Before we get into my p-curve analysis I just want to make a few observations about research. With what I imagine are few exceptions, psychologists like other researchers, are fundamentally concerned with revealing the truth about the world-- and psychological experience more generally. This means that psychologists are committed to finding the truth about human experience, and by implication, would be firmly against publishing research that they knew was not a representation of that experience. For me, this means that I am always concerned about whether my findings will replicate, I believe they will, and I wouldn't publish them if I didn't believe this.
And yet, despite these motivations to search for truth, there are also real pressures to publish frequently and to present data that look beautiful. After all, frequently publishing beautiful data leads to jobs, prestige, and funding. These pressures could lead a researcher to search every corner of a data set in order to reveal some pattern in line with one's hypotheses. A good researcher engages in that sort of practice.
Of course, sometimes a researcher goes too far, and focuses more on pushing p-values below p < .05-- the conventional level for statistical significance-- and less on whether or not a finding will replicate. The p-curve analysis is designed to determine whether this is happening. The idea behind the p-curve is elegant: A real effect will have a distribution of p-values like the one below:
Does this mean that I don't engage in questionable research practices? No it doesn't. First let me outline the six questionable research practices that Simmons and colleagues (2011) note in their recent paper on false-positive findings:
(1)Terminating data collection only when p < .05
(2) Collecting fewer than 20 observations per condition
(3) Failure to list all variables
(4) Failure to report all experimental conditions
(5) Failure to report analyses with and without eliminating outliers
(6) Failure to report analyses with and without covariates
In my research, I've engaged in more than one of these practices on occasion. For example, I've added 20 observations to an experiment to push my data from p = .06 to p < .05. I've also collected variables that I didn't report in a paper. These tactics aren't necessarily going to lead to false-positive findings, but I can tell you confidently, that when I made the decision to add 20 people, or drop a variable, I did so at least in part because (1) I could justify doing so using common research conventions, and (2) doing so would lead to the presentation of more perfect data. I believe this is precisely what Simmons and colleagues (2011) warn of in their paper.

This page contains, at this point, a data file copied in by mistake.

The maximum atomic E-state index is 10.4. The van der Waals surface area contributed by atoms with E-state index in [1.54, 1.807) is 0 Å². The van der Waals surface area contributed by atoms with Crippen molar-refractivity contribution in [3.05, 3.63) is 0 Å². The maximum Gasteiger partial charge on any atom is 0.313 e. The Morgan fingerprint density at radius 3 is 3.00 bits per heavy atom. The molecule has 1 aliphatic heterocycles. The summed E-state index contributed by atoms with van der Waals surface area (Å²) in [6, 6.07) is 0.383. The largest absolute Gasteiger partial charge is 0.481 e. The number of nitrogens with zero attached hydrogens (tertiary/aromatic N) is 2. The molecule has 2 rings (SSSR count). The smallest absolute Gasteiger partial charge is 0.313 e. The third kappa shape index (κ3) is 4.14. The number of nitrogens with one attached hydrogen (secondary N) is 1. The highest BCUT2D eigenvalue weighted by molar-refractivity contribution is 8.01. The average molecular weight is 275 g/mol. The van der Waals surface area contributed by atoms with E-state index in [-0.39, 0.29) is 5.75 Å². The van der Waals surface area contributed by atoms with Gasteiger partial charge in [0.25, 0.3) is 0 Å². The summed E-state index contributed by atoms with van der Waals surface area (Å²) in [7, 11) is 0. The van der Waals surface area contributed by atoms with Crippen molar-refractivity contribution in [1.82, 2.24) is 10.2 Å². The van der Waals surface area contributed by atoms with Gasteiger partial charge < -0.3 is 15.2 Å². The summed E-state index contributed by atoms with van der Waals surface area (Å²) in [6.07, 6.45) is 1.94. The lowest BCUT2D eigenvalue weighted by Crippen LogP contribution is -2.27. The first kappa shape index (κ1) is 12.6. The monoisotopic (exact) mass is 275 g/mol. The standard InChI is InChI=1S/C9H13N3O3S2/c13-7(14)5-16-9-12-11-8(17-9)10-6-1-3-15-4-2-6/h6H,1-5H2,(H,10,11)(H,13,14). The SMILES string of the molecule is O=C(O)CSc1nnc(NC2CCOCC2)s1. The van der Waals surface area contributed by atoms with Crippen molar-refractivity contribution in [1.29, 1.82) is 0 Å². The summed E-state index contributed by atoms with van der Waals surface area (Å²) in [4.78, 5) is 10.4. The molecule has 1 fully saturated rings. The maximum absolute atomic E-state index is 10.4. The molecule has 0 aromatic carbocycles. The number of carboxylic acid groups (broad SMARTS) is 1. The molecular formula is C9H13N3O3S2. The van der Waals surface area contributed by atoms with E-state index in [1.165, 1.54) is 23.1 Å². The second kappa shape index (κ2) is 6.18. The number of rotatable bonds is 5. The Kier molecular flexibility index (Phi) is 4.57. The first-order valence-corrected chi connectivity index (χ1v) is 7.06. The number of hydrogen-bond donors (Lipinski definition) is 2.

So there you have it, my own p-curve analysis. In general, I think that the Simonsohn et al., (2011) article does a great job of pointing out that some of our normal data analytic strategies can actually bias our hypothesis testing practices. Knowing this, I am planning to use more conservative statistical strategies going forward, and to be more transparent in my reporting of results. I also think that this analysis points (once again) to the importance of replication. Put simply, the definitive way to know a finding is real or based on biased hypothesis testing is to look across time, laboratory, researcher, and study. Finally, I still think it's ludicrous (as I said here) to judge a job candidate or a single paper based on this technique. I just don't think there are enough observations to make a judgment about biased hypothesis testing based on such a small number of p-values.
What are your reactions to the p-curve analysis? Let me know in the comments!
*Full disclosure #1 - The paper on p-curve analysis is not yet available (unpublished), so I am only conducting this analysis based on what I remember from the 20-min talk at the SPSP conference.
**Full disclosure #2 - I have only conducted this analysis on data that I myself analyzed so as not to implicate my co-authors in statistical techniques that could lead to biased hypothesis testing.
Simmons JP, Nelson LD, & Simonsohn U (2011). False-positive psychology: undisclosed flexibility in data collection and analysis allows presenting anything as significant. Psychological science, 22 (11), 1359-66 PMID: 22006061